Last Updated:October 27, 2022
Cocaine is a highly addictive stimulant drug derived from the coca plant. It is an illicit substance and carries a number of health risks, including overdose. In 2020, a survey found that about 5.2 million Americans had used cocaine within the previous 12 months.
How much cocaine is required to overdose can vary based on a person’s biological factors and drug use history. Using cocaine concurrently with other substances, such as alcohol, heroin or weed, can also increase the risk of overdose.
Due to the severity of cocaine overdose symptoms and the risk of permanent organ damage and death, emergency medical treatment is critical. Fortunately, recovery from a cocaine overdose and cocaine addiction is possible with the proper treatment.
Can You Overdose on Cocaine?
It is possible to overdose on cocaine, and the consequences can be fatal. A cocaine overdose can cause a variety of life-threatening consequences, including:
- Fast and irregular heartbeat
- Extremely high blood pressure
- Heart attack
- Kidney failure
- Dangerously high body temperature
A cocaine overdose is especially risky when the drug is taken in combination with other illicit substances, such as opioids. Mostcocaine overdoses involve illicit opioids as well.
Cocaine Overdose Statistics
Cocaine is commonly implicated in overdose deaths. In 2019 alone, around 20% of overdose deaths involved cocaine. The vast majority of cocaine overdose deaths also involve synthetic opioids like fentanyl. Of the more than 19,000 cocaine overdose deaths in 2020, more than 15,000 involved an opioid.
Colorado has also been heavily impacted by overdose deaths. Cocaine overdose deaths reached an all-time high in Colorado in 2020, with 219 deaths. This was a large increase over the 135 cocaine-linked deaths in Colorado in 2019 and 60 cocaine-related deaths in 2015.
How Much Cocaine Does It Take To Overdose?
The dose required to overdose varies widely and depends on the person. Even when taking the exact same dose of cocaine, the amount of cocaine in a person’s body can vary by a factor of three. Individuals with underlying medical problems like liver disease may experience an overdose with a lower cocaine dose than individuals who have developed a physical tolerance to the drug.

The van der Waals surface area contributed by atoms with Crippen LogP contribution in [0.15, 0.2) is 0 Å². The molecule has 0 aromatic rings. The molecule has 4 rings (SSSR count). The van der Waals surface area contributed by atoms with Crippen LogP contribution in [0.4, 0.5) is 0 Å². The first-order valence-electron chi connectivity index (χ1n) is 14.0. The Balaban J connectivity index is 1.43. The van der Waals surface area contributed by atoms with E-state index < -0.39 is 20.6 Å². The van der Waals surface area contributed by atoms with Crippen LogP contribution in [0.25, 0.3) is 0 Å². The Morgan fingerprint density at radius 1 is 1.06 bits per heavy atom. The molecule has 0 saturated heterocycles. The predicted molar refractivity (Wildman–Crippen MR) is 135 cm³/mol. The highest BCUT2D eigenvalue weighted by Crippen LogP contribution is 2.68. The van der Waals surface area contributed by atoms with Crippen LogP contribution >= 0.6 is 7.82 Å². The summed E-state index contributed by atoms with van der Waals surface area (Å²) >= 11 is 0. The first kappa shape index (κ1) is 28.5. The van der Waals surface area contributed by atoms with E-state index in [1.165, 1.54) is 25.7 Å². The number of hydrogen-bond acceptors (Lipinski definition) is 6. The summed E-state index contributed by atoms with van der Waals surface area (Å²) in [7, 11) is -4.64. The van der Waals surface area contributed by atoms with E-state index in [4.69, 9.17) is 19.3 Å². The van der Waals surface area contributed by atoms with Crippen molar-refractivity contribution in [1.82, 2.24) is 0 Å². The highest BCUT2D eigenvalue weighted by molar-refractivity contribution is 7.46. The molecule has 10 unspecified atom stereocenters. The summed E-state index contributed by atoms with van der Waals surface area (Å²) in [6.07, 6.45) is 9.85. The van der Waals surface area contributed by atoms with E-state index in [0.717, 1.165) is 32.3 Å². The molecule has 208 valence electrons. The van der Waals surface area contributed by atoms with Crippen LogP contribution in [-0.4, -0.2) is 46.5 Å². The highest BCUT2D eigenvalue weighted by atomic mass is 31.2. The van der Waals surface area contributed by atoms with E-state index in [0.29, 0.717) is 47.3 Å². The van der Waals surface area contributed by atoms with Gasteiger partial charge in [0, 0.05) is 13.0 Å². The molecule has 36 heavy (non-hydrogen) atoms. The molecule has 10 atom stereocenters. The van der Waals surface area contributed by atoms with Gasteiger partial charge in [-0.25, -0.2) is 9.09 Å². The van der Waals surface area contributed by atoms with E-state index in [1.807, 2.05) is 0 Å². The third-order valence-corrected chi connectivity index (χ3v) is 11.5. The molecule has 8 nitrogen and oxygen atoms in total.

Individuals who use cocaine in conjunction with other substances, such as alcohol or heroin, are also at an increased risk of overdose due to interactions between the substances within the body. This is especially true because the drug can be contaminated with substances that can cause an overdose on their own, such as fentanyl.
It is important to note that cocaine overdoses can occur with any amount of the drug, and no quantity of cocaine is considered safe from the risk of overdose. Since cocaine overdoses vary from person to person, it is also important not to compare overdose circumstances.
Signs of Cocaine Overdose
A cocaine overdose can lead to cardiovascular and nervous system damage, coma and death. Due to these risks, it is critical to quickly identify the signs of a cocaine overdose and seek emergency medical care immediately. Although initial signs may be difficult to identify, several signs can indicate an individual is experiencing a cocaine overdose. These include:
- Extreme energy
- Complaints of headaches or racing heartbeat
- Teeth grinding
If you believe that you are experiencing an overdose or witnessing one, call 911 immediately.
Ohio’s Good Samaritan Law
To encourage people to seek help for others during a drug overdose, Ohio has a Good Samaritan Law. This law provides immunity for people seeking emergency medical help for others. Per Ohio law, you cannot be prosecuted if law enforcement finds drugs as a result of calling 911 during an overdose. However, the Good Samaritan Law has some restrictions. The immunity can be used twice, and those on parole or probation aren’t eligible.